“I think these are very serious matter and we will get to the bottom of it. We need to get some more information from the Americans. We will get that and we will get to the bottom of this. Now, this is something, which has been worrying us for a long time. For this, just to tackle these issues, we had set up a financial intelligence unit,” said Singh, while reacting to the probe by US Senate’s investigation committee, which has found deficiencies in HSBC’s India operations.
“The financial intelligence unit has been doing good work and we are further strengthening it. The fight against terrorism, the fight against money laundering is a fight, which is a continuous fight. They keep on changing their methods, we keep on trying to evolve systems to catch them,” he added.
When asked to give his reaction on the U.S. Senate describing the incident as leaving India and the U.S. more vulnerable, Singh said:” Any financial institution, which does not follow the norms laid down by the financial action task force makes the world vulnerable in so far as the fight against terrorism is concerned.”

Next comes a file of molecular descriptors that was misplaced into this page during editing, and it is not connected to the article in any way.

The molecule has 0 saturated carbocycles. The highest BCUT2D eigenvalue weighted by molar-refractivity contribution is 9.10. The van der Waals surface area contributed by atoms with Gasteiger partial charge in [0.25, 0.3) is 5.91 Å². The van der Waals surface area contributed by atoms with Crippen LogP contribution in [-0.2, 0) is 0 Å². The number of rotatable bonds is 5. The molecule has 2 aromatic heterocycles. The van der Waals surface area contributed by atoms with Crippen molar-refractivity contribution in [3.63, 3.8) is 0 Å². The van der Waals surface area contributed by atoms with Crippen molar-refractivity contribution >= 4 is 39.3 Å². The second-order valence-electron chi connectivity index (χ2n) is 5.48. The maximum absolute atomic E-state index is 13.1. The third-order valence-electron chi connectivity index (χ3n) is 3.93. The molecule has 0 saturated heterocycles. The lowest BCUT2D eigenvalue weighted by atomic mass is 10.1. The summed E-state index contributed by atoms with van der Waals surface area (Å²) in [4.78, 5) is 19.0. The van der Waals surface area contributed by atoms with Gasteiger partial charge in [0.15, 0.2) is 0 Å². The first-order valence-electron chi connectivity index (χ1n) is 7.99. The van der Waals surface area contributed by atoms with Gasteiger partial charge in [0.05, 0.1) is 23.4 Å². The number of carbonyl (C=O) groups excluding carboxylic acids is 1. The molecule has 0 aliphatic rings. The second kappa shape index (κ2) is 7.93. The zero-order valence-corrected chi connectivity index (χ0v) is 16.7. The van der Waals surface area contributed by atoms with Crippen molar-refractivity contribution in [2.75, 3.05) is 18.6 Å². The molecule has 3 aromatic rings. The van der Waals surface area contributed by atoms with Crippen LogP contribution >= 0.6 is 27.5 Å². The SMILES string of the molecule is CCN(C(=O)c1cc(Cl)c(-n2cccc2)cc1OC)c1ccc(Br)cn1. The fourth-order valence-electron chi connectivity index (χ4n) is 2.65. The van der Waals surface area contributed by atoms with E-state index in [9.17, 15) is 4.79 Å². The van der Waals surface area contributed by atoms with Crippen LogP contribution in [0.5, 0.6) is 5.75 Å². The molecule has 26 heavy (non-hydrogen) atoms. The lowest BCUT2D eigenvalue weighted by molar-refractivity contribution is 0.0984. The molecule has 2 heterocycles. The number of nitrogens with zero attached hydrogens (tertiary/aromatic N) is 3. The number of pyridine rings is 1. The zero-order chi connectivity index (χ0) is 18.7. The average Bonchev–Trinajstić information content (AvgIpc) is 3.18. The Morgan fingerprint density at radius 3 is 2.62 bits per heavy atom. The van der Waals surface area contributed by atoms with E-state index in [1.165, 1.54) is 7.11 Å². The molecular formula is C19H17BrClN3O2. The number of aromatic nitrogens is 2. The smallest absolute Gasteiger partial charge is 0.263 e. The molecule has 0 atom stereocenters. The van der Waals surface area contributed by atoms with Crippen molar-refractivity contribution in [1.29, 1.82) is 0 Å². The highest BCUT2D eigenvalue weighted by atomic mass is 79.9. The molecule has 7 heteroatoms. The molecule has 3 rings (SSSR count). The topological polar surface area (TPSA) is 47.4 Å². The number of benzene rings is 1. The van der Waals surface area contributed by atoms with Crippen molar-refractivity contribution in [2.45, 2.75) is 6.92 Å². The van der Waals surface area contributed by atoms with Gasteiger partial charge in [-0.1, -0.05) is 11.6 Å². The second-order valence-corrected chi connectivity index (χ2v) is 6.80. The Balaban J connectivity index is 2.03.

HSBC’s staff in India has come under the scanner for deficiencies in their role as ‘offshore reviewers’ of the global banking giant’s compliance to safety mechanism against money laundering and terrorist financing.
A probe by the US senate’s permanent subcommittee on investigations found that HSBC’s anti-money laundering (AML) compliance department, which included employees in India, was highly inadequately staffed.
Besides, deficiencies were found in the quality of the work done by HSBC’s “offshore reviewers in India”, who were used for clearing a major backlog of suspected transaction alerts at the bank.
More than one-third of the alerts already resolved by the Indian reviewers and others “had to be re-done” after an independent assessment by the OCC (the US office of the comptroller of the currency, which is the bank’s primary federal regulator in the country).